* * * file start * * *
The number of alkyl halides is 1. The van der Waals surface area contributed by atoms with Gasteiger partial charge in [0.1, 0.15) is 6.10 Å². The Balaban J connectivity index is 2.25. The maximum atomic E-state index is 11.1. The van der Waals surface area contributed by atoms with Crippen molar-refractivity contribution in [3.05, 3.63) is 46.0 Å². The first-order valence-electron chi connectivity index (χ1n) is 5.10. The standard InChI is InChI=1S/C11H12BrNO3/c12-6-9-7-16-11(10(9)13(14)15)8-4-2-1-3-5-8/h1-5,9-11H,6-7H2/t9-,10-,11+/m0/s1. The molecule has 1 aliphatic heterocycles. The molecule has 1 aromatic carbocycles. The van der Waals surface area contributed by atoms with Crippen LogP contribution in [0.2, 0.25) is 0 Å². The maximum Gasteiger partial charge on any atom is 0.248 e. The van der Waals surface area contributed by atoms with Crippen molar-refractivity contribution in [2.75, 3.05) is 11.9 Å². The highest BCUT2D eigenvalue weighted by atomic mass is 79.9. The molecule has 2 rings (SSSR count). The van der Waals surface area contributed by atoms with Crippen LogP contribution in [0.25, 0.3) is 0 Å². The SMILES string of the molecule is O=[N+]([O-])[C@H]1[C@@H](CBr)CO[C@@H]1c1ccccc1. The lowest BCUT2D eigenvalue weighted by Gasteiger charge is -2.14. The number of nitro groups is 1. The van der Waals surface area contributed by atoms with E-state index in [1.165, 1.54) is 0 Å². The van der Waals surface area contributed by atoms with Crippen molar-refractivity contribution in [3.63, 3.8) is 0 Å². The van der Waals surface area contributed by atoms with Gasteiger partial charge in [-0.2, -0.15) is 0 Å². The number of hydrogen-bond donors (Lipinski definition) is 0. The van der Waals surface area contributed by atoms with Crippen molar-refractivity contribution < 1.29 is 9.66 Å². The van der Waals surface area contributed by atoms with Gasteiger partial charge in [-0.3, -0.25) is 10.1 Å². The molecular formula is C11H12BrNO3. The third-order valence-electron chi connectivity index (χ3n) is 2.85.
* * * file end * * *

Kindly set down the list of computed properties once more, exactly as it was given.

The number of alkyl halides is 1. The van der Waals surface area contributed by atoms with Gasteiger partial charge in [0.1, 0.15) is 6.10 Å². The Balaban J connectivity index is 2.25. The maximum atomic E-state index is 11.1. The van der Waals surface area contributed by atoms with Crippen molar-refractivity contribution in [3.05, 3.63) is 46.0 Å². The first-order valence-electron chi connectivity index (χ1n) is 5.10. The standard InChI is InChI=1S/C11H12BrNO3/c12-6-9-7-16-11(10(9)13(14)15)8-4-2-1-3-5-8/h1-5,9-11H,6-7H2/t9-,10-,11+/m0/s1. The molecule has 1 aliphatic heterocycles. The molecule has 1 aromatic carbocycles. The van der Waals surface area contributed by atoms with Crippen LogP contribution in [0.2, 0.25) is 0 Å². The maximum Gasteiger partial charge on any atom is 0.248 e. The van der Waals surface area contributed by atoms with Crippen molar-refractivity contribution in [2.75, 3.05) is 11.9 Å². The highest BCUT2D eigenvalue weighted by atomic mass is 79.9. The molecule has 2 rings (SSSR count). The van der Waals surface area contributed by atoms with Crippen LogP contribution in [0.25, 0.3) is 0 Å². The SMILES string of the molecule is O=[N+]([O-])[C@H]1[C@@H](CBr)CO[C@@H]1c1ccccc1. The lowest BCUT2D eigenvalue weighted by Gasteiger charge is -2.14. The number of nitro groups is 1. The van der Waals surface area contributed by atoms with E-state index in [1.165, 1.54) is 0 Å². The van der Waals surface area contributed by atoms with Crippen molar-refractivity contribution in [3.63, 3.8) is 0 Å². The van der Waals surface area contributed by atoms with Gasteiger partial charge in [-0.2, -0.15) is 0 Å². The number of hydrogen-bond donors (Lipinski definition) is 0. The van der Waals surface area contributed by atoms with Crippen molar-refractivity contribution < 1.29 is 9.66 Å². The van der Waals surface area contributed by atoms with Gasteiger partial charge in [-0.3, -0.25) is 10.1 Å². The molecular formula is C11H12BrNO3. The third-order valence-electron chi connectivity index (χ3n) is 2.85.